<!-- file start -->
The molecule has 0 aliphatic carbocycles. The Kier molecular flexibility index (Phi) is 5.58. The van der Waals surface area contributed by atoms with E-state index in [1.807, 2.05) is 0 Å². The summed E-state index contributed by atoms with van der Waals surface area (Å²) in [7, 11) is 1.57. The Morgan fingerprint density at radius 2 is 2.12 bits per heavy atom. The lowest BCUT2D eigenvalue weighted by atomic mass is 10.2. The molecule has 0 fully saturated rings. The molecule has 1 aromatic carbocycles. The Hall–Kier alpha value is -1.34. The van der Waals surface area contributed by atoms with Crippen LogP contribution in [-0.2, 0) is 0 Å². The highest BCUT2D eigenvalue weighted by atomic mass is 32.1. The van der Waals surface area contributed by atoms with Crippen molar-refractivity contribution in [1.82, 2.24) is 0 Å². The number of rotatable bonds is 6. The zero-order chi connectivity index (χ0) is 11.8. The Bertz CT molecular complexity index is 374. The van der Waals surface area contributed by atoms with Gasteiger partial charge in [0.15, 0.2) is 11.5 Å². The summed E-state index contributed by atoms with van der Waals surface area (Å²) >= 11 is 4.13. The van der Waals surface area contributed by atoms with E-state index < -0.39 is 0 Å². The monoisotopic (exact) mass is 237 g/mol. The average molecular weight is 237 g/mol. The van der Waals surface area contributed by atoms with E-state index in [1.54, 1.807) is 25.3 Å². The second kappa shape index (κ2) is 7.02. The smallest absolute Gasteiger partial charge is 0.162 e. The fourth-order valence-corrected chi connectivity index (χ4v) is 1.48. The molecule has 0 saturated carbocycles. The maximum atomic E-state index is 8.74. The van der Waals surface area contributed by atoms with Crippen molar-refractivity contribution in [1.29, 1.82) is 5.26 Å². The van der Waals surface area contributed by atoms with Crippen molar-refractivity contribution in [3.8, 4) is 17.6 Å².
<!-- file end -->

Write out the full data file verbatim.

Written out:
The molecule has 0 aliphatic carbocycles. The Kier molecular flexibility index (Phi) is 5.58. The van der Waals surface area contributed by atoms with E-state index in [1.807, 2.05) is 0 Å². The summed E-state index contributed by atoms with van der Waals surface area (Å²) in [7, 11) is 1.57. The Morgan fingerprint density at radius 2 is 2.12 bits per heavy atom. The lowest BCUT2D eigenvalue weighted by atomic mass is 10.2. The molecule has 0 fully saturated rings. The molecule has 1 aromatic carbocycles. The Hall–Kier alpha value is -1.34. The van der Waals surface area contributed by atoms with Crippen LogP contribution in [-0.2, 0) is 0 Å². The highest BCUT2D eigenvalue weighted by atomic mass is 32.1. The van der Waals surface area contributed by atoms with Crippen molar-refractivity contribution in [1.82, 2.24) is 0 Å². The number of rotatable bonds is 6. The zero-order chi connectivity index (χ0) is 11.8. The Bertz CT molecular complexity index is 374. The van der Waals surface area contributed by atoms with Gasteiger partial charge in [0.15, 0.2) is 11.5 Å². The summed E-state index contributed by atoms with van der Waals surface area (Å²) >= 11 is 4.13. The van der Waals surface area contributed by atoms with E-state index < -0.39 is 0 Å². The monoisotopic (exact) mass is 237 g/mol. The average molecular weight is 237 g/mol. The van der Waals surface area contributed by atoms with E-state index in [1.54, 1.807) is 25.3 Å². The second kappa shape index (κ2) is 7.02. The smallest absolute Gasteiger partial charge is 0.162 e. The fourth-order valence-corrected chi connectivity index (χ4v) is 1.48. The molecule has 0 saturated carbocycles. The maximum atomic E-state index is 8.74. The van der Waals surface area contributed by atoms with Crippen molar-refractivity contribution in [1.29, 1.82) is 5.26 Å². The van der Waals surface area contributed by atoms with Crippen molar-refractivity contribution in [3.8, 4) is 17.6 Å².